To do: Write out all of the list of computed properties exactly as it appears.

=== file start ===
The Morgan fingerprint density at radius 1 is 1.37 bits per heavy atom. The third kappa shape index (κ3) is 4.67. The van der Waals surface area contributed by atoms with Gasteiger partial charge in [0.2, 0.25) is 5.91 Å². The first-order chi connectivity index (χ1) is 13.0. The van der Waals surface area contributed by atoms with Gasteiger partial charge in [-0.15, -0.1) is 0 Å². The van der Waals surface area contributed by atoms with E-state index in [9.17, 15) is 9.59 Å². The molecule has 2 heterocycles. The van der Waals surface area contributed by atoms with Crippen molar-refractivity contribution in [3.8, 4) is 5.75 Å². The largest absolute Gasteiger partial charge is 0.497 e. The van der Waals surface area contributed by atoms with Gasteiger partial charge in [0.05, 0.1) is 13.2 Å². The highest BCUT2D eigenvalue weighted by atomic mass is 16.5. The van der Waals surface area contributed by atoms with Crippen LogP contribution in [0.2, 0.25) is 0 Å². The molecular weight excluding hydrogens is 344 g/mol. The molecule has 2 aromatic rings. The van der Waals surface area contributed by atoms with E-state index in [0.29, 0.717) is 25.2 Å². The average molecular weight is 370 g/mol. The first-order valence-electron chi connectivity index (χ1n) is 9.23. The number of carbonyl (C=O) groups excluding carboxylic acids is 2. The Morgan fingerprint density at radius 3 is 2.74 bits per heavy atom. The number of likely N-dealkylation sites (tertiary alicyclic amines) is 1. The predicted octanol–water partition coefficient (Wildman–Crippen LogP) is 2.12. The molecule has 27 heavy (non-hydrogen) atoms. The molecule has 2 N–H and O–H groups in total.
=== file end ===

The Morgan fingerprint density at radius 1 is 1.37 bits per heavy atom. The third kappa shape index (κ3) is 4.67. The van der Waals surface area contributed by atoms with Gasteiger partial charge in [0.2, 0.25) is 5.91 Å². The first-order chi connectivity index (χ1) is 13.0. The van der Waals surface area contributed by atoms with Gasteiger partial charge in [-0.15, -0.1) is 0 Å². The van der Waals surface area contributed by atoms with E-state index in [9.17, 15) is 9.59 Å². The molecule has 2 heterocycles. The van der Waals surface area contributed by atoms with Crippen molar-refractivity contribution in [3.8, 4) is 5.75 Å². The largest absolute Gasteiger partial charge is 0.497 e. The van der Waals surface area contributed by atoms with Gasteiger partial charge in [0.05, 0.1) is 13.2 Å². The highest BCUT2D eigenvalue weighted by atomic mass is 16.5. The van der Waals surface area contributed by atoms with Crippen LogP contribution in [0.2, 0.25) is 0 Å². The molecular weight excluding hydrogens is 344 g/mol. The molecule has 2 aromatic rings. The van der Waals surface area contributed by atoms with E-state index in [0.29, 0.717) is 25.2 Å². The average molecular weight is 370 g/mol. The first-order valence-electron chi connectivity index (χ1n) is 9.23. The number of carbonyl (C=O) groups excluding carboxylic acids is 2. The Morgan fingerprint density at radius 3 is 2.74 bits per heavy atom. The number of likely N-dealkylation sites (tertiary alicyclic amines) is 1. The predicted octanol–water partition coefficient (Wildman–Crippen LogP) is 2.12. The molecule has 27 heavy (non-hydrogen) atoms. The molecule has 2 N–H and O–H groups in total.